Growing Independence and Fluency

Give Thanks for Fluency!

Julia Waldrum

Rational:  Reading with fluency is not as easy as one might believe. Fluency is developed after learning many correspondences and becoming automatic with decoding words.  Reading fluently is not just reading quickly and easily, but is reading at a pace where others can understand and keep up with the storyline.  When students read with fluency the story flows together and seems effortless. By working with a partner the students will help record their partner's fluency by marking words that are stumbled through or when more time is spent on a certain word. The students will gain a better understanding of what it means to read fluently and ways that will help them improve their fluency as readers. 



- Book- The Berenstain Bears' Thanksgiving (one for every student)

- Copies of pages of the whole book that will be read by each student.

The copies are for the students to record their partner's fluency on and the copies will also have the words numbered so it is

easier for the students to record their time and words a minute

- Stopwatch

- Pencils

- Crayons

- Fluency bar graph chart



1.  "Today students we are going to work on reading fluently."  "What does fluency mean to you?"  "Fluency is not just how fast you read, but it is reading smoothly and allowing the words that are being read to sound as if they are just being said, like you are talking to somebody, it is reading with automatic word recognition."  "I am going to read a page from this book, The Berenstain Bears' Thanksgiving; I want you to pay close attention to how I am reading."  I will proceed to read a page or two from the book, and I am going to drag out my words, reading them choppy and sounding out most words that I am trying to read.  "Did you enjoy me reading this story?"  "Could you tell me what the story was about?"  "Ok, now I am going to read the same thing to you a second time" I will begin to read the same pages a second time this time reading regularly with fluency and expression, modeling how to improve.  "Did you enjoy me reading that to you?"  "Why, tell me what you enjoyed about my reading."  "Did you understand what I read?"  "Well I want us to practice your reading so that each and every one of you will read fluently and with expression." 


2.  I will write a sample sentence on the board after introducing fluency to the students.  My friend went to the beach for spring break. "I want you to read this sentence with me sounding out each letter in each word slowly."  "Did this sentence come together and make sense to you?"  "Ok, I am going to read it to you at normal speed."  My friend went to the beach for spring break.  "Did I leave out any words or mispronounce anything?"  "Now, I am going to read this sentence to you using fluency."  "I want you to read it with me the second time."  The students join in with me and we read the sentence together using fluency and saying each word correctly.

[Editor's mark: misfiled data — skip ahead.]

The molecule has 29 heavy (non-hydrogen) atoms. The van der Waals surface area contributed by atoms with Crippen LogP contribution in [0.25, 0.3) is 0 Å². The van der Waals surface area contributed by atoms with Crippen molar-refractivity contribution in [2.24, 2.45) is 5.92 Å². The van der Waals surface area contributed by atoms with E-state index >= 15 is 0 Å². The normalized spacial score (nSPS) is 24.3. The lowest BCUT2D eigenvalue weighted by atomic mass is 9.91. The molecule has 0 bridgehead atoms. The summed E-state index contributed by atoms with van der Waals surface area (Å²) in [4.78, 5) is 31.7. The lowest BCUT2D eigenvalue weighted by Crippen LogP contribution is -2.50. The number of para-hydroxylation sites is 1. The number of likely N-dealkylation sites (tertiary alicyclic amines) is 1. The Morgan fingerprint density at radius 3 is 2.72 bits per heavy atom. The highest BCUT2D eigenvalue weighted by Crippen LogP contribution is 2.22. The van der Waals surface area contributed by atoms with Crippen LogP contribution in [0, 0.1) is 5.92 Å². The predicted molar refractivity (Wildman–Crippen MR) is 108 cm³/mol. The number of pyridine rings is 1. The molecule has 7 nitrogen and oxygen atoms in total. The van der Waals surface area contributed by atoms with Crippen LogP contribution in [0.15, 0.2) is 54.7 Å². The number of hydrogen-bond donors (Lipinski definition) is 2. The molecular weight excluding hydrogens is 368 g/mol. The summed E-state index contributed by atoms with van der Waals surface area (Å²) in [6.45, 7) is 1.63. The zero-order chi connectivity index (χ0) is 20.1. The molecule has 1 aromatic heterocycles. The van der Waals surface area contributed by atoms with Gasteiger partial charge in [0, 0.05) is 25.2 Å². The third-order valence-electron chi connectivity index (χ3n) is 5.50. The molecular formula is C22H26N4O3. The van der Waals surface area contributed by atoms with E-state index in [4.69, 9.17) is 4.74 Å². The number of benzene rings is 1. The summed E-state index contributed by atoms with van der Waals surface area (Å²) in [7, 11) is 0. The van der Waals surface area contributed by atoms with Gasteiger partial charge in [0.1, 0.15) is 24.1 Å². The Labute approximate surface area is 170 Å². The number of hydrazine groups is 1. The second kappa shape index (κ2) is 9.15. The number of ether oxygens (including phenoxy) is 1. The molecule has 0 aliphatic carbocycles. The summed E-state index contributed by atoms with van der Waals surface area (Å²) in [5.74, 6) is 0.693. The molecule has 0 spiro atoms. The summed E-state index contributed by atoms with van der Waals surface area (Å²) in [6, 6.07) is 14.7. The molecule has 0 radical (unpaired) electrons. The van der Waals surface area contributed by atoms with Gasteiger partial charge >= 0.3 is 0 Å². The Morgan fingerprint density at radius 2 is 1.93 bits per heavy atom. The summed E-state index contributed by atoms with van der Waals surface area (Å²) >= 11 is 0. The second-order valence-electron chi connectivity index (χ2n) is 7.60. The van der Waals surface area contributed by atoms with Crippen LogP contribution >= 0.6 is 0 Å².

3.  I am going to explain to the students that they will be paired up with a partner, and they are going to read 3 pages from The Berenstain Bears Thanksgiving, until they are reading it fluently.  "Your partner is going to help you with mistakes and they are going to keep count of the words that you read correctly.  You will then make note of how many words you read correctly.  You are going to take a break while you listen to your partner read.  I want you listening because you need to make marks of words that your partner skips through or has a hard time reading.  If someone is having a hard time reading, and you are not sure of the word I want you to try your best at decoding the word, but as I'm walking around you can point the word out to me and I can try to help you decode it.  We will then go back and reread the sentence to put it all together to make sure that you understand. Ok, I am going to show you an example of what you are going to be doing with your partner.  Ok, Ben and I are partners.  I will listen to Ben read.  I am going to mark all of the words that he misses, and once he has read three pages then I will stop the stopwatch to see how long it took him, I will count up all of the words and make note of that.  I will share the amount of time it took Ben to complete the reading. He is going to color in that number in his bar graph.  Then we will switch, Ben is going to listen to me read and do the same for me. We are going to repeat this for about 20 minutes.  The idea here is for you to read the same passage over and over that way you become familiar with how reading with fluency sounds and feels.  After reading this a few times you should start getting familiar with the text and with the story." 


4.  The students are going to break into their pairs.  Each student will be given a copy of the pages that they will be reading, and will also be given the book that the copies were made from.  The stopwatch will help them keep track of how long it takes to finish the pages. The students will use the copies of the story to mark their partner's words that have been missed and to record where their partner stopped reading at. 


Assessment:  I am going to walk around to each group and listen to them read. I will calculate how long the fluency by words X 60 divided by seconds. This will help me assess if the students are reading quickly and fluently.  It will depend on what benchmark is for certain grades to see if the student's pace while reading is acceptable or if something needs to be worked on.




The Berenstain Bears' Thanksgiving by: Stan and Jan Berenstain, 1997.


Stewart, Nicole.  Sailing Away with  Reading!


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